In her video cycle *Real World* German-born artist Halina Kliem presents a series of inner monologues that directly refer to situations and thoughts of everyday life. She has created a text image, which scrolls over a wall as if typed directly onto the screen.
As the viewer follows the action and the images form in the viewer's mind, Kliem creates several concurrent movies. Not only does the viewer automatically associate the action with his/her own memories, but due to the speed with which the text image is projected onto the surface the viewer's perception of the action also changes. One is unable to capture all of it at once, even after several repeated readings.
Kliem expands on film as a medium through this formal reduction - the movie is not watched, but read. Whether or not the plot is pure fiction or following a real diary is left open to speculation. The synchronic screening of two videos from her "Real World" series turns the text into a form of poetry which again is visually reduced to a minimum: white writings on monochrome blue, green and magenta backgrounds. The typing in its restlessness also creates a rhythm disturbed only by tumbling, stumbling, re-writing and re-correction, looped without a beginning or end.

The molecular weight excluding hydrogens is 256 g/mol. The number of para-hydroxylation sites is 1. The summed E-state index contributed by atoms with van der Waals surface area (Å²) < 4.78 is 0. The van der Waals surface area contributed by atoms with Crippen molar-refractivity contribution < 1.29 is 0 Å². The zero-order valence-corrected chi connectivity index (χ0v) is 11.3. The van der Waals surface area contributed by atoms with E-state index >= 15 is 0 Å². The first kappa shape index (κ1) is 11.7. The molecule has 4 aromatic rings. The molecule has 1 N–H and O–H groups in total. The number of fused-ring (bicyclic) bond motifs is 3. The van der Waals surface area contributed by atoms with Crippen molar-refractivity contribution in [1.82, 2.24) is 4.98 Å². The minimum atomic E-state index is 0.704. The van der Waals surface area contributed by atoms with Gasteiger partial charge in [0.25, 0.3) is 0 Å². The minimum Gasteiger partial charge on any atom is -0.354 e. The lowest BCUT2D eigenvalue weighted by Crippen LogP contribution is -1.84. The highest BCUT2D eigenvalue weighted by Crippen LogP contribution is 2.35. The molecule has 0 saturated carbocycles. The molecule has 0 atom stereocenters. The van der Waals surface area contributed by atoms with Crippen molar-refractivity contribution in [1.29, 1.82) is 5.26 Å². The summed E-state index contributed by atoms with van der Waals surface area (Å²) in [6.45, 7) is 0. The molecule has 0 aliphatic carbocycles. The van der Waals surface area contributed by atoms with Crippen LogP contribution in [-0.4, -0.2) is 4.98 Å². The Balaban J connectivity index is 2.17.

Doubts, wishes and banalities of everyday life, but whose life?
The action describes a person trying to manage the day, being perturbed by inner thoughts of failure, doubt and deadline frustration, or getting drawn into endlessly thinking about someone who seems to dominate the person's life.
The perspective is seemingly without any space and time specifications, only over a period of time do we begin to understand that the author is likely to be female, characterized namely through her male psychological parents. Figures that appear with supercharged movie names such as Ray, Jay or Andy only give way for more speculation whether these are fictitious names or pseudonyms of real people.
Only through pairing different videos of "Real World" a narrative strand evolves that creates a deeper insight into the life of the writer. The viewer then recognizes that it is the same person reflecting openly on various stages and situations of life and worlds of thought. Fluxionary boundaries between fiction and reality, created through this reduced form of display, have a hypnotic effect on the viewer, mirroring his/her own familiar life stages and ideas.